Bangladesh water problems highlight chemistry and kindness
While Uka (Jasmine) Nakahigashi has always had a passion for studying science, it is her desire to contribute to humanitarian causes that will drive her career in chemistry.
A second year Bachelor of Science student at the University of Melbourne, Jasmine’s chemistry major was put to good use in Bangladesh over the past few months as part of a New Colombo Plan Scholarship that she says has changed her life.
“Bangladesh is a wonderful country filled with generous and welcoming people who have a proud tradition of independence and resilience,” Jasmine says.
“But it is also a place with many natural adversities to overcome.”
Located in the Bengal Basin, one of the worst areas in the world for arsenic contaminated groundwater, Bangladesh is grappling with the long-term effects of arsenic poisoning on its population.
Contaminated groundwater results in more than 40,000 deaths a year in Bangladesh, according to the World Health Organisation.
Helping to find solutions to address arsenic poisoning was the focus of Jasmine’s time in the region. She interned with small non-government organisation Chemists Without Borders (CWB) to support the development of arsenic mitigation strategies in the Teriail community in Chittagong.
The budding chemist was engaged in water sampling and testing, staging community focus groups, a literature review, and local consultations, all to support recommendations for the community and a research paper and donor grant report about the issues.
“Back in the 1960s all the best advice was to avoid surface water because of the heavy impact of water-borne diseases and high salinity,” she says.
“Tube wells were supposed to provide the safe alternative but unfortunately they were often built in areas where the groundwater was contaminated by high levels of arsenic.”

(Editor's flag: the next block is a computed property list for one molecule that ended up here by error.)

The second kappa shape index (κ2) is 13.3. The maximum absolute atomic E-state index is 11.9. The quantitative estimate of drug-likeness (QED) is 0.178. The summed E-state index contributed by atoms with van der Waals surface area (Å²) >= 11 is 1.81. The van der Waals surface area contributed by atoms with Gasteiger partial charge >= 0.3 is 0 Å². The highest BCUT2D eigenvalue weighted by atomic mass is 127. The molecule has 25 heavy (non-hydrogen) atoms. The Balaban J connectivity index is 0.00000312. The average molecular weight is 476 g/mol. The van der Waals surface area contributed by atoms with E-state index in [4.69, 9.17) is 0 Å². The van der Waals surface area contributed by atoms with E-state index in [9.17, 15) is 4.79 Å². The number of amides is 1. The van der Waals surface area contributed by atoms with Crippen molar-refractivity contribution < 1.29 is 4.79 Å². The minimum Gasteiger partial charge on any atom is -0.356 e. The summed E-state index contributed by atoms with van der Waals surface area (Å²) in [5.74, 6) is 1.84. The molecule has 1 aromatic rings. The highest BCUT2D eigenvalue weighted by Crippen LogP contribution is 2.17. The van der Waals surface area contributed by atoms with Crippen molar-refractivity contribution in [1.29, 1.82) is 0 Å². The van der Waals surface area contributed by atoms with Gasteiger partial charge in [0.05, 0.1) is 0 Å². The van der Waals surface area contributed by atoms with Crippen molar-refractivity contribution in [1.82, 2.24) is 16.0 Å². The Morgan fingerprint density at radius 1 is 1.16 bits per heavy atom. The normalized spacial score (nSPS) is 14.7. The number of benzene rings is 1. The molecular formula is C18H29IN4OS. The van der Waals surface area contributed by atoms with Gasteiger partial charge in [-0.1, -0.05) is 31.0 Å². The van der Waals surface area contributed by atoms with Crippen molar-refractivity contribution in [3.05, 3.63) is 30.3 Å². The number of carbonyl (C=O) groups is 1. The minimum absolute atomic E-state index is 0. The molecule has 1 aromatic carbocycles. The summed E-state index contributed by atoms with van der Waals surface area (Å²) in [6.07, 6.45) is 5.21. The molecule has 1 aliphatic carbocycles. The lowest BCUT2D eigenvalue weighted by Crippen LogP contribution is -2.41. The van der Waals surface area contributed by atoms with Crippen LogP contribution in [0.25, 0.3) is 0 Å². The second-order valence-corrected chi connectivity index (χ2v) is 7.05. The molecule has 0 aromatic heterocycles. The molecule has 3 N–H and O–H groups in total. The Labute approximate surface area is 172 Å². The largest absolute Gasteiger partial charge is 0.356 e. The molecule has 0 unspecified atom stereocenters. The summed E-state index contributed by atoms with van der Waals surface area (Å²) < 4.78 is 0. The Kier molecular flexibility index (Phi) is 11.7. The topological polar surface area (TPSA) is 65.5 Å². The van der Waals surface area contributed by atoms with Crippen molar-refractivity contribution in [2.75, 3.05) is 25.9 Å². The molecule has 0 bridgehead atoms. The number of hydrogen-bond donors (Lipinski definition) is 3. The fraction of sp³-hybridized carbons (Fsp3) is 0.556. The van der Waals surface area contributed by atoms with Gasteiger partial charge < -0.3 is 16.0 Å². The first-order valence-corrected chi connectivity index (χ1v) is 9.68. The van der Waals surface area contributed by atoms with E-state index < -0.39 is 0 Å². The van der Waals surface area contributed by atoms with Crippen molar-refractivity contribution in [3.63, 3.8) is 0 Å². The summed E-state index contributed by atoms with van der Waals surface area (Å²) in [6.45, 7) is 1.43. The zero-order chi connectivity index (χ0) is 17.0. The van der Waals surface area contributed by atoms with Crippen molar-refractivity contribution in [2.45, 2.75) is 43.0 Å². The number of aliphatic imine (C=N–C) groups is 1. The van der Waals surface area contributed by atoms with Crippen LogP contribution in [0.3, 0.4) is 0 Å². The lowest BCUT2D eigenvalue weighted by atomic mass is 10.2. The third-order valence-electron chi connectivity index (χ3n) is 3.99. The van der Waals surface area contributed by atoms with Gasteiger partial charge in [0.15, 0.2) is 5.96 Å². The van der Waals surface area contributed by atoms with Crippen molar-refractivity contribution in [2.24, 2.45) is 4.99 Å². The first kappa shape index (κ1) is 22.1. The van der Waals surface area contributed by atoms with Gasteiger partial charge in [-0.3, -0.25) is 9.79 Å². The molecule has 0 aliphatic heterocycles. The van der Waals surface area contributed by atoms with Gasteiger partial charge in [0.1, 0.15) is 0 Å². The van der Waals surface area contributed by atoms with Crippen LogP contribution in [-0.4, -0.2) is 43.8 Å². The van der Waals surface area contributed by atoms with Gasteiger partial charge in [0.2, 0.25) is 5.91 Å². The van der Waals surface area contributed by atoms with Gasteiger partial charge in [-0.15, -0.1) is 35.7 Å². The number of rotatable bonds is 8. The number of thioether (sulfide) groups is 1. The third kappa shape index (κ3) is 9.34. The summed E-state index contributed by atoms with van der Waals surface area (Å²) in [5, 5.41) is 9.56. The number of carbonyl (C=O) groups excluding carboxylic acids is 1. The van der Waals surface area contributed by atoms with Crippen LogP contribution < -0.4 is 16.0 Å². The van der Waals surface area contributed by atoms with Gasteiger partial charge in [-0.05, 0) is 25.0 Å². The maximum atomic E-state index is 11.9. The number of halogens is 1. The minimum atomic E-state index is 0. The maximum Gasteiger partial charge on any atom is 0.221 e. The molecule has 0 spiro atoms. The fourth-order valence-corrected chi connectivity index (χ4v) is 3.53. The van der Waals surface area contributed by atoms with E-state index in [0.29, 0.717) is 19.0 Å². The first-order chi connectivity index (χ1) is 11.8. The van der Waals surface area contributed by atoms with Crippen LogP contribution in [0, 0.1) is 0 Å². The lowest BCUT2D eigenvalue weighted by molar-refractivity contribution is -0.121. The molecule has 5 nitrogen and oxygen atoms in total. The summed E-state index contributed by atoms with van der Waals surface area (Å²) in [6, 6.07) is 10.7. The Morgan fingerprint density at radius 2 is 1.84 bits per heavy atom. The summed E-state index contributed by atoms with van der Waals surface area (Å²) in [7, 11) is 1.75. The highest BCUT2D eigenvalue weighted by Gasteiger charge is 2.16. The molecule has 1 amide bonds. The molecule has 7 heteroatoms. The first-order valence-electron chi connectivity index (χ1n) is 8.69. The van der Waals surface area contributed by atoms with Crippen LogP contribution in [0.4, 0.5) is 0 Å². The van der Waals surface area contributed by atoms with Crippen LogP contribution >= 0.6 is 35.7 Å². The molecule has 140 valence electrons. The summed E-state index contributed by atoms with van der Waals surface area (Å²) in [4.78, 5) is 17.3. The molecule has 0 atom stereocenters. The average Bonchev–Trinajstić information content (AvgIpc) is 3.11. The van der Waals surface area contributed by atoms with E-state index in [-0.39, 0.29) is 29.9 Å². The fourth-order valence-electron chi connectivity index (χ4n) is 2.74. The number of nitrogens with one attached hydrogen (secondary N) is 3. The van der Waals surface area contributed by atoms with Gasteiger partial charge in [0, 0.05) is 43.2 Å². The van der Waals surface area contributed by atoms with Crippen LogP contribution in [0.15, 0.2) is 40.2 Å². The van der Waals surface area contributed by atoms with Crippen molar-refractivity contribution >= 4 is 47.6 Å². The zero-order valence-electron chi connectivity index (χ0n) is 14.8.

Jasmine says efforts to address arsenic poisoning in Bangladesh focus on better education and communication, better science, and urgent action to improve safe water supplies.
“Being able to test the safety of well water quickly and cheaply is really important, but it’s also vital to work closely with the communities so that they better understand the dangers,” she says.
“One of the goals outlined in the paper I prepared is to ensure that every household has a safe water source within 100 metres and but also that residents know where safe sources are and why they must be used.
“That paper is now with CWB, and we are hoping to get support for the actions recommended.
“My personal goal is to work as an analytical chemist to develop improved arsenic testing kits, ones that are easier to use and cheaper to roll out.
Beyond the science, Jasmine says perhaps the most valuable lesson from her time in Bangladesh has come from the resilience of the people she met.
“During my time with CWB, I interned at the Asian University for Women, an institution dedicated to providing an education for women from all over Asia who have experienced hardships, where I assisted in chemistry lessons and tutored English and Maths, a pre-undergraduate requirement for many of the students,” she says.
“Their remarkable achievements and resilience in overcoming adversities that I can't even imagine facing, are awe-inspiring.
“At every stage of this internship I have met such warm and welcoming people who have instantly treated me like their own.
“I've also developed a lot as a researcher and problem-solver and that has given me more confidence.
Jasmine plans to continue working with CWB and return to Bangladesh, which thanks to her homestay family, she says feels like a second home.